Elizabeth Craig, Digital Solutions Manager, Charter Hall – Winner of the Frank Lowy Fellowship 2021 – Winner of the Frank Lowy Fellowship 2021.
The Frank Lowy Fellowship is an industry initiative of the Shopping Centre Council of Australia that is proudly supported by Scentre Group. Now in its sixth year, the fellowship was established in recognition of the contribution made by Sir Frank Lowy AC to the Australian shopping centre industry.
In this special feature (published in SCN‘s CBD Guns edition), we showcase the talent of past fellowship winners and nominees who have demonstrated excellence in their field and celebrate them as next-generation leaders, collaborators and innovative thinkers whom will ensure Australia’s shopping centre industry continues to be a world leader.
Elizabeth led a team to develop and deliver several innovative solutions for the Charter Hall Retail business including a digital platform to automate Tenant Customer sales collection that solved a number of process pain points and defects within the portfolio. She also developed and delivered a customer-centric national social media strategy to mitigate the disruption caused by COVID-19 across the Charter Hall Retail Portfolio.
What do you love most about the shopping centre industry?
Our industry has been impacted by an overwhelming number of economic, social and environmental events especially during the past two years. Among a global pandemic, devastating bushfires and floods, the Australian retail industry has demonstrated perseverance in times of the unknown and the agility to manoeuvre with pace to seek the best possible outcomes for our customers, people and the communities in which we operate. Although it’s been a challenging period, I feel very privileged to have played a role in supporting our business to adapt and innovate. Innovation and technology have become a necessity in everything we do and, for me, it has been most exciting to watch new ideas come to life to build upon future proof strategies for success. Automation, Artificial Intelligence, virtual reality, reactive web apps and online delivery services have expediated the way we deliver convenience and service for our shoppers and tenant customers. We work in such an agile and resilient industry, and I look forward to seeing more innovative solutions derived from the desire to cater to evolving societal needs with less traditional priorities and expectations of retail landlords.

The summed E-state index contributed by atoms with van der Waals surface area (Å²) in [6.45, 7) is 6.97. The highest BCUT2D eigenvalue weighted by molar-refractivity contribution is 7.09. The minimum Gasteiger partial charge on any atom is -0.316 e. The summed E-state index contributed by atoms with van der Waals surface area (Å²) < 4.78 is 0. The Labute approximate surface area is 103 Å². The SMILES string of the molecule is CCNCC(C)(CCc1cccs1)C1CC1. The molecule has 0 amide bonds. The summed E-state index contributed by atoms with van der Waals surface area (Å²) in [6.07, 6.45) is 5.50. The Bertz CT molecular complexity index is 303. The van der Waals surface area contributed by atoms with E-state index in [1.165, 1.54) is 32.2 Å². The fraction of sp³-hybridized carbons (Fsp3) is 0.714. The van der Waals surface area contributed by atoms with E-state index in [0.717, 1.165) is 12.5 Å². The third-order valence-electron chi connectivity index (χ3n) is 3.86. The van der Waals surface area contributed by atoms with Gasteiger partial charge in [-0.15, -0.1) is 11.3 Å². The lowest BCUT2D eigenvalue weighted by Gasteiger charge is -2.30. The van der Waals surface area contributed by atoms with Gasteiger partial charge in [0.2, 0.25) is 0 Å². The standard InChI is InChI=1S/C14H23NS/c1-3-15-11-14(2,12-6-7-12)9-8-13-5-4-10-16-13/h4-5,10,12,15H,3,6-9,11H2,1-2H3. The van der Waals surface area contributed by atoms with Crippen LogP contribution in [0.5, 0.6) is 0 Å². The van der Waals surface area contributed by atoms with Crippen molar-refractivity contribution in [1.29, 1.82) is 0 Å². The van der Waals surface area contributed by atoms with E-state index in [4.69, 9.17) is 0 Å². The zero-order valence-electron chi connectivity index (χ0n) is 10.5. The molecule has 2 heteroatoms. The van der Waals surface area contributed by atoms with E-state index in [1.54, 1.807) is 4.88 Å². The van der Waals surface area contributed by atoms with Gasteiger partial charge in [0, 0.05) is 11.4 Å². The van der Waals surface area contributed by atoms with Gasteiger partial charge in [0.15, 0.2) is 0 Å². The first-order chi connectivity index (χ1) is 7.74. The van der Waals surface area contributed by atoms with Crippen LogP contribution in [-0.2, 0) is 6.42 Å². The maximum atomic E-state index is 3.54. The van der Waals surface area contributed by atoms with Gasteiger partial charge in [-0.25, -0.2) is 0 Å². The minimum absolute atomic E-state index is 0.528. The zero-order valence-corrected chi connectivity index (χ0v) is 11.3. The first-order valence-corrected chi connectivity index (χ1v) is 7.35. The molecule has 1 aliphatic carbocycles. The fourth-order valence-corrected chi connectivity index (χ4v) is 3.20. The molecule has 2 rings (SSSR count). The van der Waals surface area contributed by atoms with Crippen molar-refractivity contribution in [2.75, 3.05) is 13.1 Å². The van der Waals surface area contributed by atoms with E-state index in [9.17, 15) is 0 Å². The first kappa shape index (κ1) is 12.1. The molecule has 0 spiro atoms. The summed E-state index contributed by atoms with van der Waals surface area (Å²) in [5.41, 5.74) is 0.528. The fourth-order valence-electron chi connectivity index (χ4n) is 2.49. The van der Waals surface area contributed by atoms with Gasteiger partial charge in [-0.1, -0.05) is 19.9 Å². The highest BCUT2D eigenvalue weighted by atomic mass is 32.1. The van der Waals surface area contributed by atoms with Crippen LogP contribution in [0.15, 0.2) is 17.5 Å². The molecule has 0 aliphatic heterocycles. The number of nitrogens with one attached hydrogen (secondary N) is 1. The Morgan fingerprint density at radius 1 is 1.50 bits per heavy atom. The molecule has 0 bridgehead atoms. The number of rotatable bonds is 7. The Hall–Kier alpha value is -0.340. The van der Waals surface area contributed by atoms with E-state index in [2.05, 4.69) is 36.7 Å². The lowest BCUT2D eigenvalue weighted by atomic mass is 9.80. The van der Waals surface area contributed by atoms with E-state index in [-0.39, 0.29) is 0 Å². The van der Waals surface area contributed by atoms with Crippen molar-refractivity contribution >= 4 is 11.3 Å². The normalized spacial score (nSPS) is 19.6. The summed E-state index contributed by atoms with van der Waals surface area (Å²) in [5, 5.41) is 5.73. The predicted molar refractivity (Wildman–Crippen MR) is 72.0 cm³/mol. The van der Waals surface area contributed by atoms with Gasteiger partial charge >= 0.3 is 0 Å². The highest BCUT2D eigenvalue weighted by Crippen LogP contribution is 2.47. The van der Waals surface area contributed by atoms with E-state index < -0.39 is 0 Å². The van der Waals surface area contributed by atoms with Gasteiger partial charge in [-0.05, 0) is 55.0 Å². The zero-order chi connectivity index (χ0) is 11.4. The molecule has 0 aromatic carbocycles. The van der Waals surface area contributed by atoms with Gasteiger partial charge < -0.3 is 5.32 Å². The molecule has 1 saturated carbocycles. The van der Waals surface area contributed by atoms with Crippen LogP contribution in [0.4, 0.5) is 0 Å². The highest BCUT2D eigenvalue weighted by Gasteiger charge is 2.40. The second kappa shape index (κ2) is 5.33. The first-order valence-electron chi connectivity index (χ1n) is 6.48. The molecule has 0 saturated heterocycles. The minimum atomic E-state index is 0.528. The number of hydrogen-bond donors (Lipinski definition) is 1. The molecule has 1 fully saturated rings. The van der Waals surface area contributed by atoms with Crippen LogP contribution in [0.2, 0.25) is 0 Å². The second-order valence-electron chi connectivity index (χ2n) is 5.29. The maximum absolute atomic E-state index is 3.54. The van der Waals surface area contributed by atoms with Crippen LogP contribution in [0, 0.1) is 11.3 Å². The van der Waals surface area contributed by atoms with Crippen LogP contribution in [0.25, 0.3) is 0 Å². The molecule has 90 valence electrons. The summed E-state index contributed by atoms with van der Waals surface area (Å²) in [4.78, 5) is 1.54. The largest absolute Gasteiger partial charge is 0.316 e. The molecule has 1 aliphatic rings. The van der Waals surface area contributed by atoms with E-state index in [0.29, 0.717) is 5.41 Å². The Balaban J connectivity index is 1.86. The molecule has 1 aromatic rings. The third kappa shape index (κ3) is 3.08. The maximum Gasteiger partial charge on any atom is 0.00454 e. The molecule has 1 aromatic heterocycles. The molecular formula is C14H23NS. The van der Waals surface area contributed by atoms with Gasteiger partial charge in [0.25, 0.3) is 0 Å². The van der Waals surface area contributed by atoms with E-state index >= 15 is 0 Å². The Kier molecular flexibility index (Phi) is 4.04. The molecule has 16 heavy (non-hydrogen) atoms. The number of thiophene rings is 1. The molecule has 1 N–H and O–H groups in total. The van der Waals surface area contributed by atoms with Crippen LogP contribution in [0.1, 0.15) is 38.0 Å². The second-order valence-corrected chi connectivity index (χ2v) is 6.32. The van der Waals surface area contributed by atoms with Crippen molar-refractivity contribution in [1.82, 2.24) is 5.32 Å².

How have you adapted to the changing retail landscape?
With digital playing a vital role in the way we adapt to the changing retail landscape in Australia, we have continued to focus on collaborating with our operational teams to discover how we can deliver flexible experiences, compelling activations and innovative platforms. In the wake of the pandemic, a key focus for retail landlords was to utilise customer data and shifting behavioural trends to deliver experiences in our shopping centres that satisfied the needs and desires for an evolved customer.
One of the key learnings we identified from this shift in social and economic environment was that communication is vital for instilling loyalty, compassion and resilience for the communities in which we operate. Identifying the evolving and changing needs of our customers and employees through a customer feedback communication strategy enabled us to turn feedback into learning and action for the future. Through implementation of shopper feedback surveys delivered across our social media, website and EDM database channels, we received and analysed data directly from our shoppers and employees, which resulted in the execution of a strategic road map to drive how we implement experiences for our customers following a global pandemic and the effect it has had on the traditional operation of shopping centres. Our refreshed strategy resulted in customers expressing a focus on community centric content and a desire for belonging. Following implementation, we experienced a higher level of engagement with our community, increased loyalty and record retention across our social media channels.
How have you applied technology to deliver better outcomes for your business and customers?
Throughout the past two years, we have seen a significant shift in how we live, work, shop and connect. This compelled us to reimagine how we best support our teams and our customers while ensuring connection, collaboration and belonging is at the core of all decision-making.